If you think this example is contrived, The Daily WTF provides plenty that are not. "I'm thinking this problem will be best solved via stored procedures/a rules engine/web services."

What can be done?

Assuming you do want real quality, how can you make it happen?

I believe quality is something that comes from within developers rather than something that is forced on them from the outside. If you agree, the way to have higher quality is to cultivate it in your developers. This can broadly be divided into two vectors: making developers desire quality in a particular project and making developers happier in general.

Quality on a project

Developers working on commercial software typically have implementing features as the most important goal with quality being a distinct second. A well implemented feature is worthless to a business if it has no market, or if it took so long that competitors now control the market. Businesses have entire departments dedicated to selling functionality before it exists and making sure unhappiness of existing users does not stop new users from paying for software.

Free and open source software, on the other hand, values quality much more. The norm is to release fewer features but have those features really work. By allowing developers to release internal software publicly, the software becomes judged by the typically higher free software quality bar. Besides that, published code is developers' public image, and developers generally want to publish high quality code.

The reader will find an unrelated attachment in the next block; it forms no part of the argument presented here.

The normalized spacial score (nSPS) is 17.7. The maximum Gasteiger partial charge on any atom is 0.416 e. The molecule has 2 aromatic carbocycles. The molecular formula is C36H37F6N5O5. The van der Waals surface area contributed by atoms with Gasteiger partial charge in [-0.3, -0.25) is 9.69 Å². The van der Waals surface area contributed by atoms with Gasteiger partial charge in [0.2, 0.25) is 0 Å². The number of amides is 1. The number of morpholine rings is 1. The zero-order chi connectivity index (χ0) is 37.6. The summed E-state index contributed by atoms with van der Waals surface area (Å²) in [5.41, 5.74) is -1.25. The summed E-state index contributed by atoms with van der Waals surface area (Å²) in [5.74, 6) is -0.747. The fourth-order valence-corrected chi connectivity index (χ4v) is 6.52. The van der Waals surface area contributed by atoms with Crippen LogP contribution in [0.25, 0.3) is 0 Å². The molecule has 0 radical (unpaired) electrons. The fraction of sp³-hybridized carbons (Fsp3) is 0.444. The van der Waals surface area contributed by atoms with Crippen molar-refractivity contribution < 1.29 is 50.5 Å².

Open sourced projects therefore see a quality increase due to developers caring more about the code they publish.

Developer happiness

Quality takes effort; it essentially is expenditure of short term effort for long term gain. Unhappy developers are unhappy right now, which means short term. They are unlikely to spend effort writing high quality code when they know they don't have to.

Happy developers are more likely to take a little extra time to clean up those warts right now to avoid having to deal with issues in the future.

Keeping developers happy is, of course, a tricky problem that deserves its own space and time.